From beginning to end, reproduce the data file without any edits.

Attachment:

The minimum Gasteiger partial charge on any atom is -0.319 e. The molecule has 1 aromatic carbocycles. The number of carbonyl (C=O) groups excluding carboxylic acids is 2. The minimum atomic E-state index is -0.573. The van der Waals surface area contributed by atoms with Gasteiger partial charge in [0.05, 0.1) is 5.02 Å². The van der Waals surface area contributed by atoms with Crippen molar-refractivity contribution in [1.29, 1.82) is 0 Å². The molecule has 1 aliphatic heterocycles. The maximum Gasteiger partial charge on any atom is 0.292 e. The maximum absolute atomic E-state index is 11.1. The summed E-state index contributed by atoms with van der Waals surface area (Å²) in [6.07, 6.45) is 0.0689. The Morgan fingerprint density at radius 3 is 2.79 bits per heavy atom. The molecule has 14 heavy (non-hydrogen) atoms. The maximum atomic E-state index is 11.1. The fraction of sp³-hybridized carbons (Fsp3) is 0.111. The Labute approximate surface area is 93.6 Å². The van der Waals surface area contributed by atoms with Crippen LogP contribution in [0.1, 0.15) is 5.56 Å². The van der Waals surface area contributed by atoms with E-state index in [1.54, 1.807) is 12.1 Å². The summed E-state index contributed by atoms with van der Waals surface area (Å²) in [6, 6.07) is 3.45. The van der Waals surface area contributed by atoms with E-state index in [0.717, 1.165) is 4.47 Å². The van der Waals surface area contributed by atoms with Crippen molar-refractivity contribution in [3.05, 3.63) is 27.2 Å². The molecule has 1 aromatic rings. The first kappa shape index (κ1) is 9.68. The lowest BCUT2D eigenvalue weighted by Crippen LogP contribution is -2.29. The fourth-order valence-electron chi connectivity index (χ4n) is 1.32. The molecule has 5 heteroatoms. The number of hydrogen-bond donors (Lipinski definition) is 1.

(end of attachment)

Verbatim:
The minimum Gasteiger partial charge on any atom is -0.319 e. The molecule has 1 aromatic carbocycles. The number of carbonyl (C=O) groups excluding carboxylic acids is 2. The minimum atomic E-state index is -0.573. The van der Waals surface area contributed by atoms with Gasteiger partial charge in [0.05, 0.1) is 5.02 Å². The van der Waals surface area contributed by atoms with Crippen molar-refractivity contribution in [1.29, 1.82) is 0 Å². The molecule has 1 aliphatic heterocycles. The maximum Gasteiger partial charge on any atom is 0.292 e. The maximum absolute atomic E-state index is 11.1. The summed E-state index contributed by atoms with van der Waals surface area (Å²) in [6.07, 6.45) is 0.0689. The Morgan fingerprint density at radius 3 is 2.79 bits per heavy atom. The molecule has 14 heavy (non-hydrogen) atoms. The maximum atomic E-state index is 11.1. The fraction of sp³-hybridized carbons (Fsp3) is 0.111. The Labute approximate surface area is 93.6 Å². The van der Waals surface area contributed by atoms with Crippen LogP contribution in [0.1, 0.15) is 5.56 Å². The van der Waals surface area contributed by atoms with E-state index in [1.54, 1.807) is 12.1 Å². The summed E-state index contributed by atoms with van der Waals surface area (Å²) in [6, 6.07) is 3.45. The van der Waals surface area contributed by atoms with E-state index in [0.717, 1.165) is 4.47 Å². The van der Waals surface area contributed by atoms with Crippen molar-refractivity contribution in [3.05, 3.63) is 27.2 Å². The molecule has 1 aromatic rings. The first kappa shape index (κ1) is 9.68. The lowest BCUT2D eigenvalue weighted by Crippen LogP contribution is -2.29. The fourth-order valence-electron chi connectivity index (χ4n) is 1.32. The molecule has 5 heteroatoms. The number of hydrogen-bond donors (Lipinski definition) is 1.